Sat. 10.11.18 / 2 pm How to Build a Responsive Community Archive
With Dr. Anne Murphy, Dr. Glenn Deer, and Melanie Hardbattle
Full Circle Studios
Free event presented by Rungh Magazine.
Who gets to be remembered? Who must fight not to be forgotten? Community Archives from South Asian and other communities are a unique resource for artists, scholars, and the community at large. Indispensable as sites for creating self knowledge within a community, they also offer an indispensable space for creativity and critical scholarship. And yet, community archives from traditionally/still racialized and marginalized communities are in danger of being lost due to neglect, under funding, and lack of resources. This panel linked scholars and activists who rely on the preservation of these vulnerable materials to explore intersecting histories of race, migration, power, and memory.
Full Circle Studios
#416-268 Keefer St
About the Presenters
Dr. Anne Murphy is Associate Professor in the Department of Asian Studies at the University of British Columbia and co-Director of the Centre for India and South Asia Research in the Institute of Asian Research. She is also Interim Associate Dean for Faculty and Program Development with the Faculty of Graduate and Postdoctoral Studies for 2018-9. Dr. Murphy’s research interests focus on early modern and modern cultural representation in Punjab and within the Punjabi Diaspora, as well as more broadly in South Asia, with particular attention to the historical formation of religious communities and special but not exclusive attention to the Sikh tradition.
Dr. Glenn Deer completed his B.A. (Honours) at the University of Alberta and his M.A. and Ph.D. at York University, Toronto. His early interests were in contemporary poetry and phenomenological poetics and he wrote his M.A. thesis on Robert Creeley. Longspoon Press published a collection of his poetry in 1982. During his Ph.D. research, after completing comprehensive exams in Renaissance Literature, Rhetoric and Critical Theory, and Canadian Literature, he began to focus on discourse studies, the rhetoric of power in narrative fiction, and postmodernism and Canadian Literature. After completing his Ph.D. at York in 1987, he joined the English Department at the University of British Columbia to teach in the areas of rhetoric and Canadian Literature. McGill-Queen’s University Press published his study of ideology and discourse in Canadian fiction in 1994, Postmodern Canadian Fiction and the Rhetoric of Authority.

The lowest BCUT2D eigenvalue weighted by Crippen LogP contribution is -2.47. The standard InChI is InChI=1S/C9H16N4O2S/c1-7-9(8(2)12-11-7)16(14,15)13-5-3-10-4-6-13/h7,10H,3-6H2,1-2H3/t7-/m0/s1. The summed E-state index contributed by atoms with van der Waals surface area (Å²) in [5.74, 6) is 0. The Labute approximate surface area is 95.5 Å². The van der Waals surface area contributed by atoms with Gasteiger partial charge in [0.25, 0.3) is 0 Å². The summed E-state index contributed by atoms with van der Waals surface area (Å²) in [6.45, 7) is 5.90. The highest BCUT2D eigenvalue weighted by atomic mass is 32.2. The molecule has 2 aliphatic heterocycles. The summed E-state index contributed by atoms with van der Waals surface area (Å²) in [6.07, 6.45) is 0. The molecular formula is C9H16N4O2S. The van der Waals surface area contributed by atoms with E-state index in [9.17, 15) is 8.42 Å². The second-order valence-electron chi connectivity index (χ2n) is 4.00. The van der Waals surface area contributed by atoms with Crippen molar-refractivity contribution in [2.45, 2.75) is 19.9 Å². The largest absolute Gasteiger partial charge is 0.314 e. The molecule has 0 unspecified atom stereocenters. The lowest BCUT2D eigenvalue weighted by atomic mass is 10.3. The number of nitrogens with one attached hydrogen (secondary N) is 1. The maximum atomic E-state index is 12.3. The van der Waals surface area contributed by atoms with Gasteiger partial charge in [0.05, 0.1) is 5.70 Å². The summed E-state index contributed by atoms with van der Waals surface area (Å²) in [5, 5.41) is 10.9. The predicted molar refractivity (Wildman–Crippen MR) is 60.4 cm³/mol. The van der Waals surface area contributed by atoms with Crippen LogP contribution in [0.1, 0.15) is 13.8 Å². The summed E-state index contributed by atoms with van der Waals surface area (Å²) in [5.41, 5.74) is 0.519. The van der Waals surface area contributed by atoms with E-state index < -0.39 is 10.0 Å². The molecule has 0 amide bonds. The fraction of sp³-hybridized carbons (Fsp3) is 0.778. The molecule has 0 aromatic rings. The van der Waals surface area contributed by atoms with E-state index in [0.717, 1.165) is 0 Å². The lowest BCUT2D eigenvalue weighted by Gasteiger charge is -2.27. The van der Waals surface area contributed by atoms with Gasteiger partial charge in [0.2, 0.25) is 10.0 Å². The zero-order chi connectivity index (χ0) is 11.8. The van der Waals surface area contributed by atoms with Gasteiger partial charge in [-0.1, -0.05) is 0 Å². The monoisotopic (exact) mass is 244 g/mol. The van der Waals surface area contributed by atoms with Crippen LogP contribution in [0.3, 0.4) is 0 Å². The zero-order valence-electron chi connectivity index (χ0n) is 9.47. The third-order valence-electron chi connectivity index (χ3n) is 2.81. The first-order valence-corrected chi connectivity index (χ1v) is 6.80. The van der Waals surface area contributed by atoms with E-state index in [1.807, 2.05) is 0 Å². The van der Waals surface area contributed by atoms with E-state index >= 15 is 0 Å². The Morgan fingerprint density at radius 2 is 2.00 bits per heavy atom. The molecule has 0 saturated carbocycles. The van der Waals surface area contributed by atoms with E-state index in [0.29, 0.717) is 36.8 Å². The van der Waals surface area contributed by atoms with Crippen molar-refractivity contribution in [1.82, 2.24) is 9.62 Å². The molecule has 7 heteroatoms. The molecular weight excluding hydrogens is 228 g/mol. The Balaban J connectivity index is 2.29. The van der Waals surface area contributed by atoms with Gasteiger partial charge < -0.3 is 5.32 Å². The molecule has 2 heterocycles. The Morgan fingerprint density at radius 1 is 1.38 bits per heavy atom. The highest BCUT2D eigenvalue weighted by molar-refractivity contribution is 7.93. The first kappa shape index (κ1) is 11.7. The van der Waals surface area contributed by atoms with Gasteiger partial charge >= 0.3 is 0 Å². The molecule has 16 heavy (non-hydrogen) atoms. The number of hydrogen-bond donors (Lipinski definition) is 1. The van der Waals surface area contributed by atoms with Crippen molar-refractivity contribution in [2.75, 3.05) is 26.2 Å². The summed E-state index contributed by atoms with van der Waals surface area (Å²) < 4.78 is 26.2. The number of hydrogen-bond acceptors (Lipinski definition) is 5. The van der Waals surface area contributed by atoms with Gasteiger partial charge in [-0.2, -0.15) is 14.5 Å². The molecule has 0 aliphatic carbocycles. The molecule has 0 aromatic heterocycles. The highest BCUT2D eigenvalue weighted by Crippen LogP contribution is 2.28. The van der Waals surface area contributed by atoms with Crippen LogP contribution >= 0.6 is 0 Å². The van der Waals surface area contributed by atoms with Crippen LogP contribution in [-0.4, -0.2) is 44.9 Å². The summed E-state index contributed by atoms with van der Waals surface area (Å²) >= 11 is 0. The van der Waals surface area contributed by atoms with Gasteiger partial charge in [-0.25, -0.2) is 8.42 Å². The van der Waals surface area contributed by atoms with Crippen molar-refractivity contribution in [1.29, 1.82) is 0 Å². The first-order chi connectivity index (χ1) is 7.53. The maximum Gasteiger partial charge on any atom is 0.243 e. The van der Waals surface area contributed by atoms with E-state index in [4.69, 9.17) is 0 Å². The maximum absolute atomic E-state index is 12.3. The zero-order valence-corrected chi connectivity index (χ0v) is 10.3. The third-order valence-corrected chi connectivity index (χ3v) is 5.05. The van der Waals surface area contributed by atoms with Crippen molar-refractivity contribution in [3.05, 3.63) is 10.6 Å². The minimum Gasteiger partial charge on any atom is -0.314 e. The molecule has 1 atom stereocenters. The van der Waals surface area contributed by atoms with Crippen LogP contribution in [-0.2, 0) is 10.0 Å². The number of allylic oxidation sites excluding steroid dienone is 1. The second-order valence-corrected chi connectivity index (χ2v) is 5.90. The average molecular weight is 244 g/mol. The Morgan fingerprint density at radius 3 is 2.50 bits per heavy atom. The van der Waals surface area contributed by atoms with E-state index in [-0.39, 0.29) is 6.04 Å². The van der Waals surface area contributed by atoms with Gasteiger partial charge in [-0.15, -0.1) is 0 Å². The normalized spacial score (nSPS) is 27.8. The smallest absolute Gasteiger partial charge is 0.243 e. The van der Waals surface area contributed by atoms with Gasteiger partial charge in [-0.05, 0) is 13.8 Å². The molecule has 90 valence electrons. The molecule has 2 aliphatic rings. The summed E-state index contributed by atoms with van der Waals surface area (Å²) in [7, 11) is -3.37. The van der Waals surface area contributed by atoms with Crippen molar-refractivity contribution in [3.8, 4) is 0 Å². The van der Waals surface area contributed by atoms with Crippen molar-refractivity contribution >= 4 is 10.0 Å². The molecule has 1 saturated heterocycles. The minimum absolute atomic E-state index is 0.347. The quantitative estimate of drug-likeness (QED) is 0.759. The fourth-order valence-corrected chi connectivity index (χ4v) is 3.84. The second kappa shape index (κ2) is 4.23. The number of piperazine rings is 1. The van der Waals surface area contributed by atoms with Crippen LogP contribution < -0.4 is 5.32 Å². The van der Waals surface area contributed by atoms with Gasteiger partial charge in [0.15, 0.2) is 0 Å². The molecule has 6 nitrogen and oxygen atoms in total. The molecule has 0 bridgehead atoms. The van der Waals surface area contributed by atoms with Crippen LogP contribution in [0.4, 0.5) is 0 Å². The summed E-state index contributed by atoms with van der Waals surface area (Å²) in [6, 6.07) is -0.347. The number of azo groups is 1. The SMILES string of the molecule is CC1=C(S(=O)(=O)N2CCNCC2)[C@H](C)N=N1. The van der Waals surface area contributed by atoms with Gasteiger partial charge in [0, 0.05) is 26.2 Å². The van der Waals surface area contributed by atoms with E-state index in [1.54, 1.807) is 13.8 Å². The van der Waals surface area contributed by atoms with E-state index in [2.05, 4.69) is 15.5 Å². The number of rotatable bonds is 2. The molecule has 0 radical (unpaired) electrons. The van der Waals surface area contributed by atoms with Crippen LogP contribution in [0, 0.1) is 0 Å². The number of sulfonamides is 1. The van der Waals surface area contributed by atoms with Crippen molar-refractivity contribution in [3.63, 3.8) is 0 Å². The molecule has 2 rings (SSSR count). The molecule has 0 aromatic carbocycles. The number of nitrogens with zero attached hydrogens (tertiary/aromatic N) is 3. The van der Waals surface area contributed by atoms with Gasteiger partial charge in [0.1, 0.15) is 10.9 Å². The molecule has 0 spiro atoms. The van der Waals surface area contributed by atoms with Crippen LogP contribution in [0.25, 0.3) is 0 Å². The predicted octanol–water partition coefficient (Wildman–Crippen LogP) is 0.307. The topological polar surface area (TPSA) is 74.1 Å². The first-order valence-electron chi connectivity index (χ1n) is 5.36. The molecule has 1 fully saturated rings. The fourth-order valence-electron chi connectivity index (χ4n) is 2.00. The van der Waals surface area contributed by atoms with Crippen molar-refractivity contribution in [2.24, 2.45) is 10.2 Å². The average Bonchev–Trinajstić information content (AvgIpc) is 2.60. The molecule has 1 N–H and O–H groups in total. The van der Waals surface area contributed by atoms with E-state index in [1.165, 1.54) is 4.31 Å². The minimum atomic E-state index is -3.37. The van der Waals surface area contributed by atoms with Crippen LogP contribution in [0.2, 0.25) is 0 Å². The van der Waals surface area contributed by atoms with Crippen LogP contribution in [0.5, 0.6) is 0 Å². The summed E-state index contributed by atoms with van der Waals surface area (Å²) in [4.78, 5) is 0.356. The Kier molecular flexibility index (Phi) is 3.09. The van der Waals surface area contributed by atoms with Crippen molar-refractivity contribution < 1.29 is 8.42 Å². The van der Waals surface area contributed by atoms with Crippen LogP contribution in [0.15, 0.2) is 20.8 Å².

Melanie Hardbattle has worked at the Simon Fraser University Library since 2009. She has served as the project coordinator for several digitization and community engagement projects, including Multicultural Canada and Komagata Maru: Continuing the Journey. A graduate of the University of British Columbia’s Master of Archival Studies program, Melanie has been active in the preservation and development of the Library’s archival collections pertaining to South Asian Canadian and Japanese Canadian history, and she has worked closely with the Library’s Japanese Canadian Blue River Road Work Camp Collection. Her research interests include the preservation and accessibility of the documentary record produced by communities not traditionally represented in institutional archives.
Free event presented by Rungh.
Additional support for this event is generously provided by